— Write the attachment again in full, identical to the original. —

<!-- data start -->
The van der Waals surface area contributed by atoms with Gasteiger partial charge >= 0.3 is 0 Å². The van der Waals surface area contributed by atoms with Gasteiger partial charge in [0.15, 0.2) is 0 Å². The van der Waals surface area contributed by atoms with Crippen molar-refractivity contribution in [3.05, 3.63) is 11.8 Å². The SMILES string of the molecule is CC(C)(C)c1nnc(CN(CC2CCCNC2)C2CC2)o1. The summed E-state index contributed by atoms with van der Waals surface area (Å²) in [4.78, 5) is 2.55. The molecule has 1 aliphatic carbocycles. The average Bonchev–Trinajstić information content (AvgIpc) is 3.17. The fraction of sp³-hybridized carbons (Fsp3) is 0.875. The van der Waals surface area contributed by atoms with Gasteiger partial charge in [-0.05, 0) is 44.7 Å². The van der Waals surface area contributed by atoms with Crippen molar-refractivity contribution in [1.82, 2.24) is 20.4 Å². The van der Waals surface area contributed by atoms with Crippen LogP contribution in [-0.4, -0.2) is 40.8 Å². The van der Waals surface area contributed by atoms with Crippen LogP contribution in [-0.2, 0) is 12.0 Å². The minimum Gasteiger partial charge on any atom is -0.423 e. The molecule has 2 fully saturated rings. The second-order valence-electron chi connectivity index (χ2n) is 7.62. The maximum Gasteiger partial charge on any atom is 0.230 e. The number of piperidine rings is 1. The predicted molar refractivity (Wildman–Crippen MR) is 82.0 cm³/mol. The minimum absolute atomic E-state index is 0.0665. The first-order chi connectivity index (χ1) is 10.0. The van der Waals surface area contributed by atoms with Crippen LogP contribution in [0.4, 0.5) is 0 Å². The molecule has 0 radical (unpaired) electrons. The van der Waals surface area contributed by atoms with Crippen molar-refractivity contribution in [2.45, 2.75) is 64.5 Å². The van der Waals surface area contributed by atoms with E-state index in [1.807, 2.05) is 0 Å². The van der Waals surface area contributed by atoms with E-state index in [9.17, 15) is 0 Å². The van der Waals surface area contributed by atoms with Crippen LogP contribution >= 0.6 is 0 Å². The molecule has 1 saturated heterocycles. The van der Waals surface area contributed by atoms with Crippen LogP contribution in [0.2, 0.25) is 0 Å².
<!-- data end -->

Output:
The van der Waals surface area contributed by atoms with Gasteiger partial charge >= 0.3 is 0 Å². The van der Waals surface area contributed by atoms with Gasteiger partial charge in [0.15, 0.2) is 0 Å². The van der Waals surface area contributed by atoms with Crippen molar-refractivity contribution in [3.05, 3.63) is 11.8 Å². The SMILES string of the molecule is CC(C)(C)c1nnc(CN(CC2CCCNC2)C2CC2)o1. The summed E-state index contributed by atoms with van der Waals surface area (Å²) in [4.78, 5) is 2.55. The molecule has 1 aliphatic carbocycles. The average Bonchev–Trinajstić information content (AvgIpc) is 3.17. The fraction of sp³-hybridized carbons (Fsp3) is 0.875. The van der Waals surface area contributed by atoms with Gasteiger partial charge in [-0.05, 0) is 44.7 Å². The van der Waals surface area contributed by atoms with Crippen molar-refractivity contribution in [1.82, 2.24) is 20.4 Å². The van der Waals surface area contributed by atoms with Crippen LogP contribution in [-0.4, -0.2) is 40.8 Å². The van der Waals surface area contributed by atoms with Crippen LogP contribution in [-0.2, 0) is 12.0 Å². The minimum Gasteiger partial charge on any atom is -0.423 e. The molecule has 2 fully saturated rings. The second-order valence-electron chi connectivity index (χ2n) is 7.62. The maximum Gasteiger partial charge on any atom is 0.230 e. The number of piperidine rings is 1. The predicted molar refractivity (Wildman–Crippen MR) is 82.0 cm³/mol. The minimum absolute atomic E-state index is 0.0665. The first-order chi connectivity index (χ1) is 10.0. The van der Waals surface area contributed by atoms with Crippen LogP contribution in [0.4, 0.5) is 0 Å². The molecule has 0 radical (unpaired) electrons. The van der Waals surface area contributed by atoms with Crippen molar-refractivity contribution in [2.45, 2.75) is 64.5 Å². The van der Waals surface area contributed by atoms with E-state index in [1.807, 2.05) is 0 Å². The van der Waals surface area contributed by atoms with E-state index in [9.17, 15) is 0 Å². The van der Waals surface area contributed by atoms with Crippen LogP contribution >= 0.6 is 0 Å². The molecule has 1 saturated heterocycles. The van der Waals surface area contributed by atoms with Crippen LogP contribution in [0.2, 0.25) is 0 Å².